Hydration is Ever Important as You Age

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Everyone knows that it’s important to stay hydrated, but it is especially important for seniors. Research shows that seniors are far more likely to experience adverse health effects from insufficient levels of fluid than younger adults. Unfortunately, seniors are also more susceptible to dehydration. Age related changes make it difficult for individuals over 65 to retain water. On average, seniors have 10% less fluid in their bodies compared to younger adults.

Here are 5 reasons why it’s especially important to make sure seniors stay hydrated:

  1. Illnesses and medical conditions — Older people are more likely to have certain medical conditions and illnesses that can contribute to poor water retention and dehydration such as influenza, high blood sugar and digestive problems.
  2. Medications – Many medications taken by seniors are diuretics and cause increased fluid loss. These include medications for high blood pressure, kidney, liver and heart disease.
  3. Decreased renal function – As we age, our kidneys begin to decline and become less sensitive to anti-diuretic hormone – a hormone that plays a key role in controlling the body’s water balance.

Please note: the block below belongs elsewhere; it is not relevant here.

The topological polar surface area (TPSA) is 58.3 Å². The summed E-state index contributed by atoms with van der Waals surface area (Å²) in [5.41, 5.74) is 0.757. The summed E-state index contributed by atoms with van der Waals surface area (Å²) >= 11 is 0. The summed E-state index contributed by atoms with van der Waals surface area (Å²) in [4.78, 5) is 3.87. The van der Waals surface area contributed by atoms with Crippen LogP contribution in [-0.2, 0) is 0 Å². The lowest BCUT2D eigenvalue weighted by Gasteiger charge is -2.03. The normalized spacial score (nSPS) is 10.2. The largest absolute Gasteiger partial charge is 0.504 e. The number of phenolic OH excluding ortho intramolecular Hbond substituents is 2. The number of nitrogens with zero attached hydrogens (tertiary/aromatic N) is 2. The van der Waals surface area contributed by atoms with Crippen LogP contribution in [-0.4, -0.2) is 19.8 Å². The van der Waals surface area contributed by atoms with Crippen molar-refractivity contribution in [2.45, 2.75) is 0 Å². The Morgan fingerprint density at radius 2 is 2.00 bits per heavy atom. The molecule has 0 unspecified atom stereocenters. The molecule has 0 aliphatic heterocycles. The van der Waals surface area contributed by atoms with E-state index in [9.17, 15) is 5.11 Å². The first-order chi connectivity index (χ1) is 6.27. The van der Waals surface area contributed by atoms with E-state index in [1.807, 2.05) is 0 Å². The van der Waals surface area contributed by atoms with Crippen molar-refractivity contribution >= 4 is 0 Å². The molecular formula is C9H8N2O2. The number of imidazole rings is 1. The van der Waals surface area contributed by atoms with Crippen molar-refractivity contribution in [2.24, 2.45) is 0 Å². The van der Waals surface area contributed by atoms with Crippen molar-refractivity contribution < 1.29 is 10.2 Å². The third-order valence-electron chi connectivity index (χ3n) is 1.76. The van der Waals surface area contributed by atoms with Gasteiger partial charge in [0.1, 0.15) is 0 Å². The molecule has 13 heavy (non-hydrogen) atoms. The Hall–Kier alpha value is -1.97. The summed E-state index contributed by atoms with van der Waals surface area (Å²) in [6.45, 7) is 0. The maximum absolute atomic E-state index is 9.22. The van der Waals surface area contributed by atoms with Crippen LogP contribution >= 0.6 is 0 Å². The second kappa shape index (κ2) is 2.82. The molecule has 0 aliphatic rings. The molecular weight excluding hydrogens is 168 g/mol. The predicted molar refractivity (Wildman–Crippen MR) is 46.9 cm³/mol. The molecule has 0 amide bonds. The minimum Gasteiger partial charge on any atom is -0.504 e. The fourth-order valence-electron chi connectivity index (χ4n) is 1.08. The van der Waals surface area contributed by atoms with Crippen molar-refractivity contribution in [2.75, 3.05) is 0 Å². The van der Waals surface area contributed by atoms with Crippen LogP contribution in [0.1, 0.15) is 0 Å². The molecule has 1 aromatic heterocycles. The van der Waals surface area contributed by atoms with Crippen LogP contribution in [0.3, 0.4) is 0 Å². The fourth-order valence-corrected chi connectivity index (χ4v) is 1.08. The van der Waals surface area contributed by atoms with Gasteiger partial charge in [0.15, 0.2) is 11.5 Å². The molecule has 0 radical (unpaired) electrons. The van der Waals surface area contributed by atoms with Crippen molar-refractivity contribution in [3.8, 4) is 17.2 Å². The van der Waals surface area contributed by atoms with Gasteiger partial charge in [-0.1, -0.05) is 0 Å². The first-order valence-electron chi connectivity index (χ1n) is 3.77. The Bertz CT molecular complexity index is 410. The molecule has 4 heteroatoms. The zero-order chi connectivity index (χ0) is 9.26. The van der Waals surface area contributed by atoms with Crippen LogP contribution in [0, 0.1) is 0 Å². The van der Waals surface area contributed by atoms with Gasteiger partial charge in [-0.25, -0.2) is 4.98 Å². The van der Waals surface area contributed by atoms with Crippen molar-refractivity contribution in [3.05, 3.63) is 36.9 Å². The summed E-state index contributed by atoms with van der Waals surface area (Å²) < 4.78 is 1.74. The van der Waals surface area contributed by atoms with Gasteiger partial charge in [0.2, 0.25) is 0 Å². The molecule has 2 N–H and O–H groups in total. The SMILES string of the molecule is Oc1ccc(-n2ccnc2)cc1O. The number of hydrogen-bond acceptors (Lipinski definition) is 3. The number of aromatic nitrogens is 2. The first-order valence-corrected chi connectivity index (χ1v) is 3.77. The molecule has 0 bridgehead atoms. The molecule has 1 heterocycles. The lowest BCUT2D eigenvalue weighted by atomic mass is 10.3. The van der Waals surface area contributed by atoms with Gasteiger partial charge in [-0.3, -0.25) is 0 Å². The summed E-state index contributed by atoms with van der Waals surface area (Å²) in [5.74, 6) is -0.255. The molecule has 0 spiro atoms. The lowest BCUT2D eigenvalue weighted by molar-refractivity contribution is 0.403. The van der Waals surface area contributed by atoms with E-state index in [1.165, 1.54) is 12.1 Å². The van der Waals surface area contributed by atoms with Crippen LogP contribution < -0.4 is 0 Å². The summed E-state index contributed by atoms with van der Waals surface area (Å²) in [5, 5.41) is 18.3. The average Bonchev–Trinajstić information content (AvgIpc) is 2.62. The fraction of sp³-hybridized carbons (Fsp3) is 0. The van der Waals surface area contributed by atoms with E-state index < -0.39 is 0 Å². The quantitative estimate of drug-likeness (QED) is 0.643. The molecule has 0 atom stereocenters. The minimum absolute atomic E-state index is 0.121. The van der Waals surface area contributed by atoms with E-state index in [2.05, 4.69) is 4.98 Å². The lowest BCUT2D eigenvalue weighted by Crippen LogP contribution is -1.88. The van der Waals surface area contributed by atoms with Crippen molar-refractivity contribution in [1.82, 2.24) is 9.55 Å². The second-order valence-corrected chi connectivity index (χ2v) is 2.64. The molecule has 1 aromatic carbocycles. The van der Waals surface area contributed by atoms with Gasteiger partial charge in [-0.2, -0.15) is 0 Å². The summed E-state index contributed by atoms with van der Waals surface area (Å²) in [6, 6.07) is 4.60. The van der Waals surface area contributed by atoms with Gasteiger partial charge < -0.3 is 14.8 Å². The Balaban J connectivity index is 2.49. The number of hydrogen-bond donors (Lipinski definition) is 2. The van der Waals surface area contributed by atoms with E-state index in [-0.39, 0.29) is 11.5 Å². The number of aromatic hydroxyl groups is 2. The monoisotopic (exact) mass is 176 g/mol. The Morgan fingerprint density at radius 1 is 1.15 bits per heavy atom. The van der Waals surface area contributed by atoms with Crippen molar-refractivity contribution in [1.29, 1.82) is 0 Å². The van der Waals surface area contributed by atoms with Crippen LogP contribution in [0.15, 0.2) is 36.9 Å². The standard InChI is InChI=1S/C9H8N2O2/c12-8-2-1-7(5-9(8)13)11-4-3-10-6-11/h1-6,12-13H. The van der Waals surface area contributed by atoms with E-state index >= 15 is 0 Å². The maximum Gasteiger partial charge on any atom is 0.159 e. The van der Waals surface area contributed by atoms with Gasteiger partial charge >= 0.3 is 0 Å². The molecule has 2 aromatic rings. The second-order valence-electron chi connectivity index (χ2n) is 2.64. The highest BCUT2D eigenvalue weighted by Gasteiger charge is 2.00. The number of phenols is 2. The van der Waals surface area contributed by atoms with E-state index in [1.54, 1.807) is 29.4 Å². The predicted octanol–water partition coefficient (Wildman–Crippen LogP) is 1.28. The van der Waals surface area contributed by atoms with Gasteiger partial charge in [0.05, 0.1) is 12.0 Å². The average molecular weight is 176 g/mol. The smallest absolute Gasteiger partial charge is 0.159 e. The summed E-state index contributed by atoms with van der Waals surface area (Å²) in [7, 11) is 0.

4. Increased inconvenience of urinating — Seniors suffering from urinary incontinence, weak bladders and frequent urination are more reluctant to drink large amounts of fluid. In addition, as seniors lose mobility and it becomes more difficult for them to get up and go to the bathroom, they are less inclined to drink high volumes of fluids.
  5. Our bodies’ thirst-response mechanisms decline as we grow older – Studies show that the mid-cingulate cortex, the region of the brain that is responsible for detecting dehydration and controlling thirst levels, becomes less active with age. As a result, seniors are more likely to underestimate their level of dehydration.

Dehydration is one of the most common reasons for hospitalization among people over 65. Sixty-seven percent of people that are hospitalized for dehydration are over 75. Caregivers can help prevent their aging loved ones from becoming a victim of dehydration by encouraging them to drink plenty of water and frequently checking for symptoms.


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